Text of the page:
High estrogen content oral contraceptives continued availability.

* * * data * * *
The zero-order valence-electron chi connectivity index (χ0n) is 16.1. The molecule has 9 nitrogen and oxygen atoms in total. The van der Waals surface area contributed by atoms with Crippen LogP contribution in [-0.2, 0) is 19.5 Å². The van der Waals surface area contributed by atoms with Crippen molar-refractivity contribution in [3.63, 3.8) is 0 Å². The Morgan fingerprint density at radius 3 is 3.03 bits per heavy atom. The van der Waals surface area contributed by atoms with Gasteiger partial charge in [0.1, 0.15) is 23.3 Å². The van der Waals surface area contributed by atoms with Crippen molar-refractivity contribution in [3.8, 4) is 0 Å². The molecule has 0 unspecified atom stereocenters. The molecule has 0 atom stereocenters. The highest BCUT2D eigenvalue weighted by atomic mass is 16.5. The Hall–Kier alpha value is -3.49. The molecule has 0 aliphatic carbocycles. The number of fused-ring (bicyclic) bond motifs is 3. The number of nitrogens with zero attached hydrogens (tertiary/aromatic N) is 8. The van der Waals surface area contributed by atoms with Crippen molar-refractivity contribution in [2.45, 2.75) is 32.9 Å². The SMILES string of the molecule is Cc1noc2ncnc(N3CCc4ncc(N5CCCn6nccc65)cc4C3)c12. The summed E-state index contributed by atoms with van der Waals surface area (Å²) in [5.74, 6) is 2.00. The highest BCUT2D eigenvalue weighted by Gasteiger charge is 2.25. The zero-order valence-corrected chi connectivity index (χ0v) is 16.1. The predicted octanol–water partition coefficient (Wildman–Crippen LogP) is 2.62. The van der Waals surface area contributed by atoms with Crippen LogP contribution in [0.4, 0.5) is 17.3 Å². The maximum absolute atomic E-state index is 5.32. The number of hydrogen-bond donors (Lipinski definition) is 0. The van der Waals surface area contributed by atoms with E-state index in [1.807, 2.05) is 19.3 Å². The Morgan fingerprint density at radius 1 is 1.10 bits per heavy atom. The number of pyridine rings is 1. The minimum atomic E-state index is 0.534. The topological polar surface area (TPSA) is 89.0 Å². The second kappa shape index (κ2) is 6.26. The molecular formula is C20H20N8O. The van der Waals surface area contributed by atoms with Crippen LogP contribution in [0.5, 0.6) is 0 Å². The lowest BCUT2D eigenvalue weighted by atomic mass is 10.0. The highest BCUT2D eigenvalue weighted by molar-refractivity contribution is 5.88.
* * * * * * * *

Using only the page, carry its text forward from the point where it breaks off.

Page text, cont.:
The Fertility and Maternal Health Drugs Advisory Committee recently recommended the continued marketing of all current OC (oral contraceptives) doses on the market. It also recommends the revision of the labeling caution on "dose-related risk of thromboembolism from OC" to "studies have shown a possible (substituted for 'positive') association between the dose of estrogen in OCs and risk of thromboembolism". A cautionary statement on patient package labeling should indicate to the patient that doubling dose or side effects of breakthrough bleeding will result in higher amounts of estrogen. The recommendations were based on a review of high dose OC studies presented by Boston University. The review failed to conclusively establish the claim that higher dose estrogens are less safe than those containing smaller amounts of estrogen. Cited were the major findings of the Walnut Creek Contraceptive Drug Study, the most comprehensive prospective investigation of American OC users. The findings suggest that: 1) there is no evidence of an increase in risk of cancer of breast, endometrium or ovary associated with OC use; 2) OC use in itself does not increase risk of cervical cancer; 3) OC users who do not smoke do not have any increase in risk from circulatory disease; and 4) increase in risk of malignant melanoma of skin was associated with OC users of all ages.